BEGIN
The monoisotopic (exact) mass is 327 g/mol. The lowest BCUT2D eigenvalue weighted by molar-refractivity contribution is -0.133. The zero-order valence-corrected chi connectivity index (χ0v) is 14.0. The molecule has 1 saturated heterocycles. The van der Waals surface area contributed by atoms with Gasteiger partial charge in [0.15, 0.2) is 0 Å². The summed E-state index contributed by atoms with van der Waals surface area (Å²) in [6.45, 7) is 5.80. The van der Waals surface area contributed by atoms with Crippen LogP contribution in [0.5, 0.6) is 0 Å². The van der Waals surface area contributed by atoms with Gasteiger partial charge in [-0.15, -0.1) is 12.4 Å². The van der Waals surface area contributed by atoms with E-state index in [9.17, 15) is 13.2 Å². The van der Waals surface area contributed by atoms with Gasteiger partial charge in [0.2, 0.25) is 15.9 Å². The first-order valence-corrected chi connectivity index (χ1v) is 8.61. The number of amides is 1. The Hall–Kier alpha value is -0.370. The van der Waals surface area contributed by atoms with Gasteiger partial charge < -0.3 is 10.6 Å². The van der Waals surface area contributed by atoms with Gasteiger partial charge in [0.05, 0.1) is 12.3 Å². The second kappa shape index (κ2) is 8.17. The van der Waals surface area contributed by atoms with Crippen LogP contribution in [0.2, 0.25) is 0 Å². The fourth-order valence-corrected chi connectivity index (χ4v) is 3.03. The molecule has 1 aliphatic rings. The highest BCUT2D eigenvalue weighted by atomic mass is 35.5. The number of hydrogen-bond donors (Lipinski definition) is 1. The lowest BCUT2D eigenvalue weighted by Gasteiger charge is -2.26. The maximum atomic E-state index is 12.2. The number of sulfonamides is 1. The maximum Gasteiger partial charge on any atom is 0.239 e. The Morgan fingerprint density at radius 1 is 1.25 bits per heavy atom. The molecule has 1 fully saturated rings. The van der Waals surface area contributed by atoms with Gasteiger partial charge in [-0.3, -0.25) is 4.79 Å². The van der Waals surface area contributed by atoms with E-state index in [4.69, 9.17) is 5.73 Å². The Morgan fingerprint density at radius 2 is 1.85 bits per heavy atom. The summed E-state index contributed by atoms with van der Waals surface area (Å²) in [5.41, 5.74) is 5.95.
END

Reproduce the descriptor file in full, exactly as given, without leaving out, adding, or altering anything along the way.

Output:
The monoisotopic (exact) mass is 327 g/mol. The lowest BCUT2D eigenvalue weighted by molar-refractivity contribution is -0.133. The zero-order valence-corrected chi connectivity index (χ0v) is 14.0. The molecule has 1 saturated heterocycles. The van der Waals surface area contributed by atoms with Gasteiger partial charge in [0.15, 0.2) is 0 Å². The summed E-state index contributed by atoms with van der Waals surface area (Å²) in [6.45, 7) is 5.80. The van der Waals surface area contributed by atoms with Crippen LogP contribution in [0.5, 0.6) is 0 Å². The van der Waals surface area contributed by atoms with Gasteiger partial charge in [-0.15, -0.1) is 12.4 Å². The van der Waals surface area contributed by atoms with E-state index in [9.17, 15) is 13.2 Å². The van der Waals surface area contributed by atoms with Gasteiger partial charge in [0.2, 0.25) is 15.9 Å². The first-order valence-corrected chi connectivity index (χ1v) is 8.61. The number of amides is 1. The Hall–Kier alpha value is -0.370. The van der Waals surface area contributed by atoms with Gasteiger partial charge < -0.3 is 10.6 Å². The van der Waals surface area contributed by atoms with Gasteiger partial charge in [0.05, 0.1) is 12.3 Å². The second kappa shape index (κ2) is 8.17. The van der Waals surface area contributed by atoms with Crippen LogP contribution in [0.2, 0.25) is 0 Å². The fourth-order valence-corrected chi connectivity index (χ4v) is 3.03. The molecule has 1 aliphatic rings. The highest BCUT2D eigenvalue weighted by atomic mass is 35.5. The number of hydrogen-bond donors (Lipinski definition) is 1. The lowest BCUT2D eigenvalue weighted by Gasteiger charge is -2.26. The maximum atomic E-state index is 12.2. The number of sulfonamides is 1. The maximum Gasteiger partial charge on any atom is 0.239 e. The Morgan fingerprint density at radius 1 is 1.25 bits per heavy atom. The molecule has 1 fully saturated rings. The van der Waals surface area contributed by atoms with Gasteiger partial charge in [-0.3, -0.25) is 4.79 Å². The van der Waals surface area contributed by atoms with E-state index in [4.69, 9.17) is 5.73 Å². The Morgan fingerprint density at radius 2 is 1.85 bits per heavy atom. The summed E-state index contributed by atoms with van der Waals surface area (Å²) in [5.41, 5.74) is 5.95.